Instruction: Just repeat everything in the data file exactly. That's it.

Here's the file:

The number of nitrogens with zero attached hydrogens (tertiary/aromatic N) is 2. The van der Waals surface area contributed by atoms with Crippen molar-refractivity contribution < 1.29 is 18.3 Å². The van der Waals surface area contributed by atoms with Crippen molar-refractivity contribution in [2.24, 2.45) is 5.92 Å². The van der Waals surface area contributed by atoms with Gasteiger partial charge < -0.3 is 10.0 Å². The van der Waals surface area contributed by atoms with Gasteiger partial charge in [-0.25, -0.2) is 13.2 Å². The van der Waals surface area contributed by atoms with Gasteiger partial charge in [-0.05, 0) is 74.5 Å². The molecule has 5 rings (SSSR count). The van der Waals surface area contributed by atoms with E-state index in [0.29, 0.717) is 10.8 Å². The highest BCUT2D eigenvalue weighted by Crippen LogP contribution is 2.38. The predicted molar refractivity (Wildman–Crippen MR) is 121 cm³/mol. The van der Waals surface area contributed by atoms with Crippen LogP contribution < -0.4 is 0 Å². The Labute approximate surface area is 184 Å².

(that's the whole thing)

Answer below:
The number of nitrogens with zero attached hydrogens (tertiary/aromatic N) is 2. The van der Waals surface area contributed by atoms with Crippen molar-refractivity contribution < 1.29 is 18.3 Å². The van der Waals surface area contributed by atoms with Crippen molar-refractivity contribution in [2.24, 2.45) is 5.92 Å². The van der Waals surface area contributed by atoms with Gasteiger partial charge < -0.3 is 10.0 Å². The van der Waals surface area contributed by atoms with Gasteiger partial charge in [-0.25, -0.2) is 13.2 Å². The van der Waals surface area contributed by atoms with Gasteiger partial charge in [-0.05, 0) is 74.5 Å². The molecule has 5 rings (SSSR count). The van der Waals surface area contributed by atoms with E-state index in [0.29, 0.717) is 10.8 Å². The highest BCUT2D eigenvalue weighted by Crippen LogP contribution is 2.38. The predicted molar refractivity (Wildman–Crippen MR) is 121 cm³/mol. The van der Waals surface area contributed by atoms with Crippen LogP contribution < -0.4 is 0 Å². The Labute approximate surface area is 184 Å².